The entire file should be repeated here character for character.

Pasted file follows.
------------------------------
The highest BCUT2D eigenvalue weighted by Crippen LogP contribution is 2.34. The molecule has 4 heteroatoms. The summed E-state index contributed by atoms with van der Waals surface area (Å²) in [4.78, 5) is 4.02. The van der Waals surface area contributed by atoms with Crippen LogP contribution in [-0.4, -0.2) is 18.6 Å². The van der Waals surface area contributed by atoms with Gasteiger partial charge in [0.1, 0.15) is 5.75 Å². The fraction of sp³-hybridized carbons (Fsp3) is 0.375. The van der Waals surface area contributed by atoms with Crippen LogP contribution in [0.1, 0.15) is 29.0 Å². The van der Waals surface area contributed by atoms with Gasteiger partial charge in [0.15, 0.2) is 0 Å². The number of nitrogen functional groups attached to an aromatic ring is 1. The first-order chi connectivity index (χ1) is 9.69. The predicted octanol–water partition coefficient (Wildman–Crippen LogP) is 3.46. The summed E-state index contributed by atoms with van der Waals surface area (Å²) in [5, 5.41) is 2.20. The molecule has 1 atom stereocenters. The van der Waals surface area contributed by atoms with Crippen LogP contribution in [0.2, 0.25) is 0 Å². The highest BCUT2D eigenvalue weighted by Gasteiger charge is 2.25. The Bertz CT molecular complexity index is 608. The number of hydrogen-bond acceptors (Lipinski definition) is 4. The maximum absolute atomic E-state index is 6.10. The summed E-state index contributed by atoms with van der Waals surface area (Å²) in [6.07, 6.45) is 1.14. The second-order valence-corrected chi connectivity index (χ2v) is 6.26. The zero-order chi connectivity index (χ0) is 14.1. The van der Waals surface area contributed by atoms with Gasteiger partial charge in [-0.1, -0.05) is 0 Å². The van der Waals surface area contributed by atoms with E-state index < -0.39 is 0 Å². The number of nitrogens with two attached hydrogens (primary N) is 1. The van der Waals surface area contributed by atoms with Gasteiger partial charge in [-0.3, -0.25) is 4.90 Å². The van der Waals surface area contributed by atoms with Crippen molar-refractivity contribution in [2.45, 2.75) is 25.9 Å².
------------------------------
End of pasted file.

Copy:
The highest BCUT2D eigenvalue weighted by Crippen LogP contribution is 2.34. The molecule has 4 heteroatoms. The summed E-state index contributed by atoms with van der Waals surface area (Å²) in [4.78, 5) is 4.02. The van der Waals surface area contributed by atoms with Crippen LogP contribution in [-0.4, -0.2) is 18.6 Å². The van der Waals surface area contributed by atoms with Gasteiger partial charge in [0.1, 0.15) is 5.75 Å². The fraction of sp³-hybridized carbons (Fsp3) is 0.375. The van der Waals surface area contributed by atoms with Crippen LogP contribution in [0.1, 0.15) is 29.0 Å². The van der Waals surface area contributed by atoms with Gasteiger partial charge in [0.15, 0.2) is 0 Å². The number of nitrogen functional groups attached to an aromatic ring is 1. The first-order chi connectivity index (χ1) is 9.69. The predicted octanol–water partition coefficient (Wildman–Crippen LogP) is 3.46. The summed E-state index contributed by atoms with van der Waals surface area (Å²) in [5, 5.41) is 2.20. The molecule has 1 atom stereocenters. The van der Waals surface area contributed by atoms with Crippen LogP contribution in [0.2, 0.25) is 0 Å². The highest BCUT2D eigenvalue weighted by Gasteiger charge is 2.25. The Bertz CT molecular complexity index is 608. The number of hydrogen-bond acceptors (Lipinski definition) is 4. The maximum absolute atomic E-state index is 6.10. The summed E-state index contributed by atoms with van der Waals surface area (Å²) in [6.07, 6.45) is 1.14. The second-order valence-corrected chi connectivity index (χ2v) is 6.26. The zero-order chi connectivity index (χ0) is 14.1. The van der Waals surface area contributed by atoms with Gasteiger partial charge in [-0.1, -0.05) is 0 Å². The van der Waals surface area contributed by atoms with E-state index < -0.39 is 0 Å². The number of nitrogens with two attached hydrogens (primary N) is 1. The van der Waals surface area contributed by atoms with Gasteiger partial charge in [-0.3, -0.25) is 4.90 Å². The van der Waals surface area contributed by atoms with Crippen molar-refractivity contribution in [2.45, 2.75) is 25.9 Å².